Netflix for example, Amazon.com, and many companies that were operating at that availability zone were still highly available when the service disruption happened. So, the big shift is, in the past, you know, in the old world of IT, companies often could only afford themselves one data center. And if an outage were to happen in that data center, or if a disruption would happen in that data center, they would be down. Its out.

Now, just with the single push of a button, customers have accesses — you know, sometimes three or four different availabilities zones within the same region.

On the other hand, security security will be forever our number one priority I like to think that the systems that we’ve built have the highest level of security and certifications. Next to that, we give customers a whole range of very fine-grained tools so that they can also protect themselves, even at much higher levels.

So, often, you know, a CIO will ask me, What about security? And what we do is we always make it to be practical. You know; I ll go and sit with the CIO and we ll go through the security procedures that they have for their own systems and their own data centers, and then look at how does that map onto the security tools that we give them in the cloud. And actually, every time, at the end of that conversation, the CIO will come to the realization that the security tools that we give them in the cloud are more extensive than what they are able to enjoy in their own data centers.

For example, the person from SAP this morning mentioned recovery.gov, you know, this is one of the first federal agencies in the US that actually started making use of Amazon Web Services. And when they did that, they actually put out a press release at that moment stating in the release that the security of the Amazon Web Services was far superior to what they would ever be able to achieve for themselves.

And, of course, you know, if some of the worlds largest corporations like Shell, like Samsung, like Lionsgate, like the New York Times, or Washington Post, News International, if they are all running their business-critical applications on top of AWS.

When it comes to adoption of cloud computing by enterprises and businesses, they often end up taking some missteps!
I think that there s one thinking that I see, that sort of hampers companies a little bit when they move to the cloud, and that is that they truly consider the cloud to be just another data center. And the way that they use the applications, and that they use the services is exactly the way that they do it in their own data center.

But, you know, that means that if you have ten servers running or ten Amazon Elastic Compute Cloud instances running, they will keep them running all the time, because that s how they do it in their own data center. In AWS case, you can switch those 10 Amazon EC2 instances off if you re not using them. And so, just a change of thinking that this is not the same physical world as that they were used to, is something I think that IT organizations need to get used to. So that they can truly take advantage of the benefits that the Cloud gives them. That s sort of culture shift in the minds of people that needs to happen to make sure that they can fully embrace cloud.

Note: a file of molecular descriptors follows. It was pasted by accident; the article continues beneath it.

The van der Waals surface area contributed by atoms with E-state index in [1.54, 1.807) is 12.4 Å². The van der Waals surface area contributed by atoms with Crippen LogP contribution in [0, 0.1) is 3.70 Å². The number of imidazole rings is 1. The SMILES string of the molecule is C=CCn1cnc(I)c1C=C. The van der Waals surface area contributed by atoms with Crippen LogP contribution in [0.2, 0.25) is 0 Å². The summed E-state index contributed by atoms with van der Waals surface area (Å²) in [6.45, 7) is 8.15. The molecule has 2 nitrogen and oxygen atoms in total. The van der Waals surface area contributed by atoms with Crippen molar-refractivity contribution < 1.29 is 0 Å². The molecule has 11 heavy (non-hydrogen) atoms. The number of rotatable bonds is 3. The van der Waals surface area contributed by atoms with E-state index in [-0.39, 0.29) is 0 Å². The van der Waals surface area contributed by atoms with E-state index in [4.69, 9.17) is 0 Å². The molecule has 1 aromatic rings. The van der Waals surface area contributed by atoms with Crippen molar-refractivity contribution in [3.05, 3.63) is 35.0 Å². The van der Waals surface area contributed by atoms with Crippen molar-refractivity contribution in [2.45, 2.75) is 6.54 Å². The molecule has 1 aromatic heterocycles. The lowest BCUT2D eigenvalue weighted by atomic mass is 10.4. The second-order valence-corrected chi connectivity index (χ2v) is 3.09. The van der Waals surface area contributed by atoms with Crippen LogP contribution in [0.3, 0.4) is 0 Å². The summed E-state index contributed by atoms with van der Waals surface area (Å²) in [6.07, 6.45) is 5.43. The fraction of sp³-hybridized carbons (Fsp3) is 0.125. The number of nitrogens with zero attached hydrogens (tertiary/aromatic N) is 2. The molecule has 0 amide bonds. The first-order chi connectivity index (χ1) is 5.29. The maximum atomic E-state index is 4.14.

Well, it s a little bit of education, it s a little bit of getting used to, and I like to believe that in most cases, we seen organizations change pretty rapidly. That applies to India too.

Sometimes you have companies like take younger businesses like redBus moved out of the data center into the cloud because they are enjoying very low latencies out of our AWS Singapore Region. There are other companies; I think Hungama, for example, built a lot of their gaming and a lot of video processing on top of AWS without first doing it in their own data center.

How do you see big data? An opportunity or a challenge?
I think first of all, I think, the biggest challenges in big data are still around the analytic tools. I think we ve pretty much, if you look at the big data from an infrastructure point of view, is basically a pipeline of five steps– It s how do you collect the data? How do you store the data? How do you organize it? How do you analyze it? And how do you share it? 

Now, in each of those steps, I like to believe that within our cloud business we ve given — we give people really good tools in all of them, and we can go into detail if that s what you want to —

But, often, the analytics piece — the analytics piece is still very much in progress. Not only from the tools — I mean, the tools in Amazon that we give, for example, the Amazon Elastic MapReduce (Amazon EMR) which is Hadoopon the Amazon EC2 environment; we give you Amazon Redshift which we have just announced.

But there’s a whole range of new tools being developed in that analytics world — how to best do this big data processing there. And, that s why I say this is still day one, and we will see a lot of tools being developed, and Amazon will develop some of these tools, but I think many, many of our partners will also be developing too.

Would you like to share with me some interesting case studies at all?
There are so many Indian companies that use Amazon Web Services. I already mentioned two — I mentioned Hungama and Eros, you know, both of them being video stream platforms, and I think between them they stream almost every Bollywood movie that there is and they are extremely popular. I mentioned redBus, and Classle. For example, Classle is a remote education service that is extremely popular. I think there is quite a bit of remote education happening in India on top of our platform.

Druva, an Indian based company, is an enterprise backup service running on Amazon Web Service too.

Druva provides enterprise back-up and archiving environment, and they also run on AWS. And, of course, in India, we have great relationships with all of the major system integrators; whether it’s Mahindra Satyam, Infosys, Cognizant etc, all of them have a cloud practice that works with AWS.

The interviewer was hosted in Las Vegas, Nevada by AWS